Scientists don’t know when the moon’s magnetic field vanished, nor do they fully understand what powered it in the first place. Earth’s magnetic field, which stretches several tens of thousands of miles into space, is generated by the constant churning of liquid metal at the planet’s molten core. This constant motion is known as a dynamo. The existence of a magnetic field on the moon means a similar dynamo was at work. Scientists believe that because of the moon’s small size relative to Earth’s, a molten core would have cooled off quickly. But if it were powered by this process alone, the lunar dynamo would have shut down in a matter of a few hundred million years—not a billion or more years, like the moon rocks suggest.
So scientists must consider alternative causes for a lunar dynamo. Tikoo said the moon’s core, which is mostly iron, may contain other, lighter elements—like sulfur and carbon—that could have contributed to the dynamo’s power source and its duration. As the moon’s molten core cooled and solidified over billions of years, leftover liquid kept swirling, buoyed by light elements. The heat that escaped the core during the cooling process, combined with the rising of this remaining liquid, could have powered the magnetic field for a longer period.
Other scientists point to an ancient interaction between the moon’s liquid core and its mantle, the layer between the core and the surface. The core and the mantle may have rotated at slightly different angles, producing movement that swirled the core’s liquid metal. Over time, the angle narrowed and weakened the forces responsible for the dynamo, causing the magnetic field to disappear.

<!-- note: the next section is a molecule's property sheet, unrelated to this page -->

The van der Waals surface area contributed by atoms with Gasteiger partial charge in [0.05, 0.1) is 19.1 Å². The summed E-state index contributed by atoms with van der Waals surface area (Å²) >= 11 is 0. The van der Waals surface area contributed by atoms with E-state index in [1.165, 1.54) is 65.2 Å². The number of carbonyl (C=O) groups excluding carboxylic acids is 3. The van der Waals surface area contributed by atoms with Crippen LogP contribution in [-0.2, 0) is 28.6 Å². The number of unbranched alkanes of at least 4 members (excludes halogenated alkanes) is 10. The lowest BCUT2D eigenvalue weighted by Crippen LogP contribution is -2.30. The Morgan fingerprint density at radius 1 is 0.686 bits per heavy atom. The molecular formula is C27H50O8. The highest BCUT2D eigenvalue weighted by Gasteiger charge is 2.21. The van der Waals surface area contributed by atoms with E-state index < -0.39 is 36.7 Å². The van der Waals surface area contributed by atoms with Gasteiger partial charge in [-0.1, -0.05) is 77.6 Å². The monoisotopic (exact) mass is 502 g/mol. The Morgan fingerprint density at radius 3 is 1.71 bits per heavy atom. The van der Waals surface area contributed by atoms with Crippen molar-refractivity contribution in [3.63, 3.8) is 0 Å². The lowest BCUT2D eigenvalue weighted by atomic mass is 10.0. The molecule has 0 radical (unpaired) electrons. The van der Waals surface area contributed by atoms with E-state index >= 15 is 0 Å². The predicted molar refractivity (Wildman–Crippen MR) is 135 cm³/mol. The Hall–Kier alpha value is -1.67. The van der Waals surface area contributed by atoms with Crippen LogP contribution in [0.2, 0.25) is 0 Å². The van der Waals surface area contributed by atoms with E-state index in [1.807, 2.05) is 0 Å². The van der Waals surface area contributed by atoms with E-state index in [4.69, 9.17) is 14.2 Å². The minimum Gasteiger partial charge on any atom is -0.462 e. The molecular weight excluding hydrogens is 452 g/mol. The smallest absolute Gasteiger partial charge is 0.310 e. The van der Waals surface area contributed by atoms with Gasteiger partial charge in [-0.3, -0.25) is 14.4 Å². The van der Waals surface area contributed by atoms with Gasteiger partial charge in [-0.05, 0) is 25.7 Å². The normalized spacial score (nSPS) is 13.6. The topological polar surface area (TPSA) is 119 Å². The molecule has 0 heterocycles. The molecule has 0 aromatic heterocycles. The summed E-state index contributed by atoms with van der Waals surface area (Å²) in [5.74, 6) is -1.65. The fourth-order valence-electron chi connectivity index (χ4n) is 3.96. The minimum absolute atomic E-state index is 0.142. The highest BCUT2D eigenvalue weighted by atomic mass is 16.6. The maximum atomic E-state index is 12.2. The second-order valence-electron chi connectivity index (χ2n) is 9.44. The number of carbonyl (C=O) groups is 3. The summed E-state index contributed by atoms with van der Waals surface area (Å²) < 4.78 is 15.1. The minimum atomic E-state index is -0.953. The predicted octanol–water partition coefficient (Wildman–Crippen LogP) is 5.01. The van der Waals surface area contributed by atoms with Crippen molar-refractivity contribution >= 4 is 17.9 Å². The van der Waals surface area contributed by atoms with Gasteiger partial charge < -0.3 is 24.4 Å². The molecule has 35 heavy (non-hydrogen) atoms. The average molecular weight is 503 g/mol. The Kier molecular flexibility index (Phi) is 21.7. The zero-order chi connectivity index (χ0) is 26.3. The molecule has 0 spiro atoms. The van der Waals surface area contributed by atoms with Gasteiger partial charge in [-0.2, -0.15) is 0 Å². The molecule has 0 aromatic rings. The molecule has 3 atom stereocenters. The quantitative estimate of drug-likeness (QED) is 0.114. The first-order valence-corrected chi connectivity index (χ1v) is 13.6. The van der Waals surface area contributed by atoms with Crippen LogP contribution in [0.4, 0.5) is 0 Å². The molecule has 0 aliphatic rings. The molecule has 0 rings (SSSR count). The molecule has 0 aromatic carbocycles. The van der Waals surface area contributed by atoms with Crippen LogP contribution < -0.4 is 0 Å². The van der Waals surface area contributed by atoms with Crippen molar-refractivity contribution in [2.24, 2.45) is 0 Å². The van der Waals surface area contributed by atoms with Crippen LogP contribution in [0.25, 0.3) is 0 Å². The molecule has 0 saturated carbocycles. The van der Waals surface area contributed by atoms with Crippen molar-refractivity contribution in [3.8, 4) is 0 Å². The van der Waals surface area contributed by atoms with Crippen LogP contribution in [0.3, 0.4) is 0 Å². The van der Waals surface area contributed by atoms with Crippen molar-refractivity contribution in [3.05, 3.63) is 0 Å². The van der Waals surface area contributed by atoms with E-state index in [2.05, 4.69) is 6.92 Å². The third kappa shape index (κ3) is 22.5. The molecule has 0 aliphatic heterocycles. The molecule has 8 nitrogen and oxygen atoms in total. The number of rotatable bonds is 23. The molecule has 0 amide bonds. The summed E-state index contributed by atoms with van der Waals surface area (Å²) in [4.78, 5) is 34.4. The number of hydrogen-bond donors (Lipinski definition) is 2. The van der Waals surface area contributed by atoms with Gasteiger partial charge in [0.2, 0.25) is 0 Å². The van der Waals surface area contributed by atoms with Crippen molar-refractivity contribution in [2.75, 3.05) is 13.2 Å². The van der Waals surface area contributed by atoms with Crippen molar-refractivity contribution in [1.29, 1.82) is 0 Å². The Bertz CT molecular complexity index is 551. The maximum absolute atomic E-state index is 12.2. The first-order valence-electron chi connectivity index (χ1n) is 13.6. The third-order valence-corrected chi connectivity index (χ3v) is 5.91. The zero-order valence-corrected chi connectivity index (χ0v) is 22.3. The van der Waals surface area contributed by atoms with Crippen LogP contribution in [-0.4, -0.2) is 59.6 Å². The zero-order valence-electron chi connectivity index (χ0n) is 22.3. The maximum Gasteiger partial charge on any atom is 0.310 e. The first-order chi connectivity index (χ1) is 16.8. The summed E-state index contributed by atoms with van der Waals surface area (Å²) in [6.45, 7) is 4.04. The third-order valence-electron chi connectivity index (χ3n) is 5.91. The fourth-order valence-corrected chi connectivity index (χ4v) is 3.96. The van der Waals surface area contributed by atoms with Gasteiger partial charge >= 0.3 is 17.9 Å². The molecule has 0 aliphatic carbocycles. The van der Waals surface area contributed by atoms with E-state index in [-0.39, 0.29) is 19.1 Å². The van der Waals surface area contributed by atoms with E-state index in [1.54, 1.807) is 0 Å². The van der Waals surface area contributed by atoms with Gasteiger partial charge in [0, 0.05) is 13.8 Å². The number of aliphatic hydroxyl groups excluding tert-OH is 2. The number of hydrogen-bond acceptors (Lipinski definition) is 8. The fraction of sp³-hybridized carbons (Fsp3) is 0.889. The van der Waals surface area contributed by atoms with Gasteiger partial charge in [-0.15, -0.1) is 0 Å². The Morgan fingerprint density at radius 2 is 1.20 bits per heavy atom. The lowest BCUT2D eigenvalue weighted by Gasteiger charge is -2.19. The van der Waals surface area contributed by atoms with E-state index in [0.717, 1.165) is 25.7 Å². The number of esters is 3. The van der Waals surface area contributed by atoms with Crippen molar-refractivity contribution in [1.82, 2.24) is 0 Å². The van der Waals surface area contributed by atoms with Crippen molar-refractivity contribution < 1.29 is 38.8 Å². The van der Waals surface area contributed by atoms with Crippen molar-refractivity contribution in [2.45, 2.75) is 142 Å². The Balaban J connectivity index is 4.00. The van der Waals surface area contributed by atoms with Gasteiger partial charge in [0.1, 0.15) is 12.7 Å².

The study of magnetic fields beyond Earth has implications for the search for habitable worlds elsewhere in the universe. Without a magnetic field to protect a planet or a moon from solar wind and cosmic radiation, life as we know it on Earth could not exist. The invisible shield prevents solar wind—streams of charged particles from the sun—from eroding away Earth’s atmosphere and water. Mars once had its own magnetic field, as a young planet about 4 billion years ago, along with a thick atmosphere capable of supporting liquid water. But the shield ceased to exist as Mars cooled, and nearly all of its atmosphere was stripped away.
Nearly 50 years after they arrived on Earth, the Apollo moon rocks are still indispensable to lunar science, small representatives of a close neighbor researchers are still trying to understand. The rocks have both answered longstanding questions and revealed new mysteries about the moon’s origins and evolution. NASA receives dozens of applications for use of the samples in research each year. As their study continues, the rocks may give up more secrets still.